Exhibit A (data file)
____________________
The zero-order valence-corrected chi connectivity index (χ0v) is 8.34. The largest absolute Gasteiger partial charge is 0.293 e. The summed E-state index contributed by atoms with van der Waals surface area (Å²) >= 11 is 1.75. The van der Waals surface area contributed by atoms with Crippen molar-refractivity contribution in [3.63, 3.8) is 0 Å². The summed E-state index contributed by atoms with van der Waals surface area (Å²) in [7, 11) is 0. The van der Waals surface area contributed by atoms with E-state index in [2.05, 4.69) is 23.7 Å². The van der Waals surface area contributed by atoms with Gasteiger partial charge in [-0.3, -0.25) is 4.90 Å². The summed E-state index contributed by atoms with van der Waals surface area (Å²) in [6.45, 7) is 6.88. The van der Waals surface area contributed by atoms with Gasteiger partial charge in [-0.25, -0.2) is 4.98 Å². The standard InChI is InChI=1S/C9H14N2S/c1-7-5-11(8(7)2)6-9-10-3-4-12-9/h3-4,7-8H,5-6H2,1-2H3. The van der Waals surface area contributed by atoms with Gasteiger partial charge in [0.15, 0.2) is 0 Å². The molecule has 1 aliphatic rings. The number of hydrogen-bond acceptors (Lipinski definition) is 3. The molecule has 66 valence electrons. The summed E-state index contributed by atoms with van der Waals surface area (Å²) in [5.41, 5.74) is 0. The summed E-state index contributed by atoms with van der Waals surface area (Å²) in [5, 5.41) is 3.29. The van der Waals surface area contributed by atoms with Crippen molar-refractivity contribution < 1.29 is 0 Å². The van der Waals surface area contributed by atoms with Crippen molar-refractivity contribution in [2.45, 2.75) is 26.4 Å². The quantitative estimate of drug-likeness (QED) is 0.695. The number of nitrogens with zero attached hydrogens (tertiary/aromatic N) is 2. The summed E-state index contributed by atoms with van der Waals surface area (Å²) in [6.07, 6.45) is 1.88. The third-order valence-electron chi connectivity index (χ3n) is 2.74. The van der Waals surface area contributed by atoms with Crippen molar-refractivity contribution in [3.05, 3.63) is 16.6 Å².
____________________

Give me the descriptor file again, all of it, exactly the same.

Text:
The zero-order valence-corrected chi connectivity index (χ0v) is 8.34. The largest absolute Gasteiger partial charge is 0.293 e. The summed E-state index contributed by atoms with van der Waals surface area (Å²) >= 11 is 1.75. The van der Waals surface area contributed by atoms with Crippen molar-refractivity contribution in [3.63, 3.8) is 0 Å². The summed E-state index contributed by atoms with van der Waals surface area (Å²) in [7, 11) is 0. The van der Waals surface area contributed by atoms with E-state index in [2.05, 4.69) is 23.7 Å². The van der Waals surface area contributed by atoms with Gasteiger partial charge in [-0.3, -0.25) is 4.90 Å². The summed E-state index contributed by atoms with van der Waals surface area (Å²) in [6.45, 7) is 6.88. The van der Waals surface area contributed by atoms with Gasteiger partial charge in [-0.25, -0.2) is 4.98 Å². The standard InChI is InChI=1S/C9H14N2S/c1-7-5-11(8(7)2)6-9-10-3-4-12-9/h3-4,7-8H,5-6H2,1-2H3. The van der Waals surface area contributed by atoms with Gasteiger partial charge in [0.15, 0.2) is 0 Å². The molecule has 1 aliphatic rings. The number of hydrogen-bond acceptors (Lipinski definition) is 3. The molecule has 66 valence electrons. The summed E-state index contributed by atoms with van der Waals surface area (Å²) in [5.41, 5.74) is 0. The summed E-state index contributed by atoms with van der Waals surface area (Å²) in [5, 5.41) is 3.29. The van der Waals surface area contributed by atoms with Crippen molar-refractivity contribution < 1.29 is 0 Å². The van der Waals surface area contributed by atoms with Crippen molar-refractivity contribution in [2.45, 2.75) is 26.4 Å². The quantitative estimate of drug-likeness (QED) is 0.695. The number of nitrogens with zero attached hydrogens (tertiary/aromatic N) is 2. The summed E-state index contributed by atoms with van der Waals surface area (Å²) in [6.07, 6.45) is 1.88. The third-order valence-electron chi connectivity index (χ3n) is 2.74. The van der Waals surface area contributed by atoms with Crippen molar-refractivity contribution in [3.05, 3.63) is 16.6 Å².